You Know How I Feel
created at Bush Theatre, London
performed at the IFTR and ASTR conferences, and at University of the Pacific
My name is Will Wilson, and this show is about me.
A young man with a bag of oats, a dog, and an idealistic will to live off the land, runs to find himself in the mountains of California. Forty years later, another young man, his son, chases after him, the father he should have known but never did.
James is a researcher, and he wants to make a show. One that captures him, really. He's always been told he looks like him, acts like him, sounds like him, is like him. But he doesn't know how to play him. He conducts his research, does his interviews, puts on the right costumes, eats the right food, re-stages old pictures and movies. He's losing sleep. But the more he learns, the more he obsessively pursues Will, the further away he seems.
You Know How I Feel, a solo performance, is the unexpected result of a practice-as-research project on social play-making. It is a show about trying to know someone who's not there.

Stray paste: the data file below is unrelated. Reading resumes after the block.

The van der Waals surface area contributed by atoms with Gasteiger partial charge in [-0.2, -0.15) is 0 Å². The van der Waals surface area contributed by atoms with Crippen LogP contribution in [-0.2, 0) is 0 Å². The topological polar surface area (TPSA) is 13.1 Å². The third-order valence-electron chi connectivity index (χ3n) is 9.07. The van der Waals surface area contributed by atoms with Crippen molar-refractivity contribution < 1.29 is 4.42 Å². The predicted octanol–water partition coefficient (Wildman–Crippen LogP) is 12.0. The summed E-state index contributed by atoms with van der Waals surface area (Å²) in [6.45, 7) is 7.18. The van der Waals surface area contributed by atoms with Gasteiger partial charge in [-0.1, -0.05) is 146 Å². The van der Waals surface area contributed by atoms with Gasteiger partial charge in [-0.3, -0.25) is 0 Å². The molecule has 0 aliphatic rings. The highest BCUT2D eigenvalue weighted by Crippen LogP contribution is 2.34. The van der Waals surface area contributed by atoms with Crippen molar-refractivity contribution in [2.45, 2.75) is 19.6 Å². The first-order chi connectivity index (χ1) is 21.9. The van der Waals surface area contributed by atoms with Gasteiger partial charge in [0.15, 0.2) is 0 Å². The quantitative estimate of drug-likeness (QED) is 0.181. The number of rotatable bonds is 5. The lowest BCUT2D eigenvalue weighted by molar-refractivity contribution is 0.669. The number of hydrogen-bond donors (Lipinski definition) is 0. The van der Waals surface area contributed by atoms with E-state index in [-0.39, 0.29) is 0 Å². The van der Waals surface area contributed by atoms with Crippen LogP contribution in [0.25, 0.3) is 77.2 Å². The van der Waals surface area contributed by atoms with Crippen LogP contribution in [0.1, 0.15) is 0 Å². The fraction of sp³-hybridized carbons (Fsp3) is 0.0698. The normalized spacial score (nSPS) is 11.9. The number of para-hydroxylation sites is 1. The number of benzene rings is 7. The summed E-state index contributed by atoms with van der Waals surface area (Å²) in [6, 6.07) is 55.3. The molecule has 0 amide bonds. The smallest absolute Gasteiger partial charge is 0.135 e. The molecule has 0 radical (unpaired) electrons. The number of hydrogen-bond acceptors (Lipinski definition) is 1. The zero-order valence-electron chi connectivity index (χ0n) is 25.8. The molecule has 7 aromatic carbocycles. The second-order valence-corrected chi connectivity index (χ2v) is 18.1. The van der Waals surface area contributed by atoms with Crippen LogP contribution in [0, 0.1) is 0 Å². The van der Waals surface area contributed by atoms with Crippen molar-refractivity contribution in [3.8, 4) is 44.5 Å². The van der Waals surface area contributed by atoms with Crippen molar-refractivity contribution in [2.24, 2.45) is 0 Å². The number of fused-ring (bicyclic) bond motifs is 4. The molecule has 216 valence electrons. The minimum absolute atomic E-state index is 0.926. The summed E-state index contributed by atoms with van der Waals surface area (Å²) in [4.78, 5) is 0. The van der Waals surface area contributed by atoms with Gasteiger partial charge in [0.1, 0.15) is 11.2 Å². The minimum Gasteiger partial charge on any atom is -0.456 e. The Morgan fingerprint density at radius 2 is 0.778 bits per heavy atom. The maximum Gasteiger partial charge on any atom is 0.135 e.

About the project:
In my research, I have proposed a shift from a discourse of "collaboration" to one of "social authorship," which evaluates co-creation and participation on more neutral terms and from a different perspective: that of the primary authors of performances. This project, initially conceived as a devising project with a writer that would explore modes of social authorship in collaboration, became, for both creative and practical reasons, a solo performance. This dramatic and unexpected turn in the creative process served to test the boundaries of social authorship. I was no longer a collaborator, but I was, certainly, a social author; I now delineated in performance a new mode of social creation, and indeed a new social conception of myself.
This project began its life as 'The Family History Project'